Tax-exempt organizations generally don’t have to pay any federal income tax. But an organization that has paid employees must collect payroll taxes and timely remit them to the IRS. As tempting as it may be to use those funds to relieve financial pressures, don’t do it.
Employers (both for-profit and nonprofit) essentially act as tax collectors for the IRS. The federal income taxes and FICA (Social Security and Medicare) taxes deducted from employees’ paychecks are considered to be held “in trust” for the government. Employers are required to remit the withheld taxes, along with the organization’s FICA contributions, on a defined schedule. Failure to pay could spell trouble for both the organization and any “responsible person(s).”
What are the FICA tax rates?
The current Social Security tax rate is 12.4%, evenly split between employee and employer, on the first $118,500 of an employee’s wages (for 2015). The current Medicare tax rate, also split down the middle, is 2.9% on all wages. An additional 0.9% Medicare tax must be withheld once an employee’s wages go over $200,000. Employers are not required to match the additional 0.9% Medicare tax.
Who are “responsible persons”?
The definition of a responsible person is very broad. It includes anyone with the duty to collect, account for, and pay the withheld taxes. The IRS is interested in who has the power to see that the taxes are paid. An organization’s paid executives as well as volunteer board members who are involved in an organization’s activities or financial operations are among those who may be considered responsible persons.
What are the penalties?
The IRS may collect a penalty equal to 100% of the unpaid payroll tax amount from a responsible person(s) who willfully failed to collect, account for, and/or pay over the taxes. Note that the IRS does not distinguish between for-profit and nonprofit organizations when it comes to collecting unpaid payroll taxes. It pursues both with equal gusto.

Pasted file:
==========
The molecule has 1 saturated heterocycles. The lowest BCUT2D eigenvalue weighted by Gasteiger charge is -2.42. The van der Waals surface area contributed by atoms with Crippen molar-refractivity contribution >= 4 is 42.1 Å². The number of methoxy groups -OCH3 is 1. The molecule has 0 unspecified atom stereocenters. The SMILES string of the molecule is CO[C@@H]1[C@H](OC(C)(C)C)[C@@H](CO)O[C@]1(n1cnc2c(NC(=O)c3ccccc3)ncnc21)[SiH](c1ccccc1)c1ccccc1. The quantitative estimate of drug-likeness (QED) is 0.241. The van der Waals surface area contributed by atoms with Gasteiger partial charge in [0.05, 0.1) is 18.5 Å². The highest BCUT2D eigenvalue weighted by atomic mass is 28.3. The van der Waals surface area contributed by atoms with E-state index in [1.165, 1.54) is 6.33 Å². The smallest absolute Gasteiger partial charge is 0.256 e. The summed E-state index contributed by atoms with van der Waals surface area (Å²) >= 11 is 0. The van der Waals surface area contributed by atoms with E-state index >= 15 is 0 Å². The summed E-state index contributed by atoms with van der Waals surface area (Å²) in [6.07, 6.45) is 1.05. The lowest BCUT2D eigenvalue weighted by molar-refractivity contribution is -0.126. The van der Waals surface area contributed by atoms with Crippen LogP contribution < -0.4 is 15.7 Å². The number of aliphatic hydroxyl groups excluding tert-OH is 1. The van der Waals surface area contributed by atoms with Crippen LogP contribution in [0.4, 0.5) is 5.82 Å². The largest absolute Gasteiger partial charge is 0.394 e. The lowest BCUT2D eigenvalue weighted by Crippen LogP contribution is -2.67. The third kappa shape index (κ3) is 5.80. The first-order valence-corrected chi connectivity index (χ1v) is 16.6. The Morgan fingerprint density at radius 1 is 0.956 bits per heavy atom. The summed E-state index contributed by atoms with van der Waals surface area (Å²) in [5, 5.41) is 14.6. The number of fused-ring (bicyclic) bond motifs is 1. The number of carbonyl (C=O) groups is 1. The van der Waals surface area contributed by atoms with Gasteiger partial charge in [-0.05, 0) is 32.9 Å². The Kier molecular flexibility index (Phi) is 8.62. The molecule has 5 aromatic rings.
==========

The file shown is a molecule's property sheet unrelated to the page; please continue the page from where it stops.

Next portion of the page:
How can you protect yourself?
Follow the rules and use common sense. Don’t use the payroll taxes you collect for other purposes. Make sure everyone who is a responsible person is fully aware of his or her roles and responsibilities. And make sure your directors and officers (D&O) liability insurance policy provides adequate coverage.
Here are some additional employment tax issues:
- Worker classification: Properly distinguishing between employees and independent contractors can be a thorny issue because they are treated differently for income-tax withholding and employment-tax purposes.
- Fringe benefits: Fringe benefits are taxable and must be included in the recipient’s pay and reported on the employee’s Form W-2 unless specifically excluded under the tax code.
- Reimbursed expenses: Employee or officer business expenses reimbursed under an “accountable plan” are not subject to employment taxes. However, amounts paid under a nonaccountable plan represent taxable income and are subject to all applicable employment taxes.
To be an accountable plan, the employer’s reimbursement or allowance arrangement must include all of the following rules:
- Your expenses must have a business connection – that is you must have paid or incurred deductible expenses while performing services as an employee of your employer
- You must adequately account to your employer within a reasonable period of time.
- You must return any excess reimbursement or allowance within a reasonable period of time.
If you have any questions about your nonprofit organization, please contact Warady & Davis LLP at (847) 267-9600.